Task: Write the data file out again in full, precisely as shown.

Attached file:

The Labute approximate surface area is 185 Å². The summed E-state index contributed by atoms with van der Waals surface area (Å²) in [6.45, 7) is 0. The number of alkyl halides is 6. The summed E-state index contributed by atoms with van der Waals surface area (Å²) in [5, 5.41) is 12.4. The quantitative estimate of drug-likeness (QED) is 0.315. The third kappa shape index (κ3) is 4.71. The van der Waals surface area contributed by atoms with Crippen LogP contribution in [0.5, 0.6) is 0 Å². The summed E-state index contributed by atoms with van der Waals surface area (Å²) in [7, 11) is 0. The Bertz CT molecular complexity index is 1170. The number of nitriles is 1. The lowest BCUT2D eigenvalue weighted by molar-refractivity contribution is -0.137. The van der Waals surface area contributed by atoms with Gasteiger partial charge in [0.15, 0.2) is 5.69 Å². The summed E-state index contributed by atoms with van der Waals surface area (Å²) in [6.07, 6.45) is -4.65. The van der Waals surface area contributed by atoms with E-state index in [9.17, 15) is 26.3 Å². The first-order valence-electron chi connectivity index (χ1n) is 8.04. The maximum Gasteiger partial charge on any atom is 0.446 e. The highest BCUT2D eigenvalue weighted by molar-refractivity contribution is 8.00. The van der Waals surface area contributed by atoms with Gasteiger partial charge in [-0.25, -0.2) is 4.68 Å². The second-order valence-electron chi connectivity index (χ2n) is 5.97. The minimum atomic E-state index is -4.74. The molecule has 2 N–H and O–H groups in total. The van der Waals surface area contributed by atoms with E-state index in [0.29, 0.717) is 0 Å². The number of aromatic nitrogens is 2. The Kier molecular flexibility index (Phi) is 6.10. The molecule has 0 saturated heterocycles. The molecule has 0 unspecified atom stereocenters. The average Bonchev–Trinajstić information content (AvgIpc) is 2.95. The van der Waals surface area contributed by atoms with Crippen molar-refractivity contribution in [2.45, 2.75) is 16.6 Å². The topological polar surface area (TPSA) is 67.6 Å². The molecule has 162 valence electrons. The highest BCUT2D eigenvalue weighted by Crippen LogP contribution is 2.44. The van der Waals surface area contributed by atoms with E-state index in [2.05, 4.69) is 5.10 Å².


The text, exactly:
The Labute approximate surface area is 185 Å². The summed E-state index contributed by atoms with van der Waals surface area (Å²) in [6.45, 7) is 0. The number of alkyl halides is 6. The summed E-state index contributed by atoms with van der Waals surface area (Å²) in [5, 5.41) is 12.4. The quantitative estimate of drug-likeness (QED) is 0.315. The third kappa shape index (κ3) is 4.71. The van der Waals surface area contributed by atoms with Crippen LogP contribution in [0.5, 0.6) is 0 Å². The summed E-state index contributed by atoms with van der Waals surface area (Å²) in [7, 11) is 0. The Bertz CT molecular complexity index is 1170. The number of nitriles is 1. The lowest BCUT2D eigenvalue weighted by molar-refractivity contribution is -0.137. The van der Waals surface area contributed by atoms with Gasteiger partial charge in [0.15, 0.2) is 5.69 Å². The summed E-state index contributed by atoms with van der Waals surface area (Å²) in [6.07, 6.45) is -4.65. The van der Waals surface area contributed by atoms with E-state index in [9.17, 15) is 26.3 Å². The first-order valence-electron chi connectivity index (χ1n) is 8.04. The maximum Gasteiger partial charge on any atom is 0.446 e. The highest BCUT2D eigenvalue weighted by molar-refractivity contribution is 8.00. The van der Waals surface area contributed by atoms with Gasteiger partial charge in [-0.25, -0.2) is 4.68 Å². The second-order valence-electron chi connectivity index (χ2n) is 5.97. The minimum atomic E-state index is -4.74. The molecule has 2 N–H and O–H groups in total. The van der Waals surface area contributed by atoms with E-state index in [0.29, 0.717) is 0 Å². The number of aromatic nitrogens is 2. The Kier molecular flexibility index (Phi) is 6.10. The molecule has 0 saturated heterocycles. The molecule has 0 unspecified atom stereocenters. The average Bonchev–Trinajstić information content (AvgIpc) is 2.95. The van der Waals surface area contributed by atoms with Crippen molar-refractivity contribution in [2.45, 2.75) is 16.6 Å². The topological polar surface area (TPSA) is 67.6 Å². The molecule has 162 valence electrons. The highest BCUT2D eigenvalue weighted by Crippen LogP contribution is 2.44. The van der Waals surface area contributed by atoms with E-state index in [2.05, 4.69) is 5.10 Å².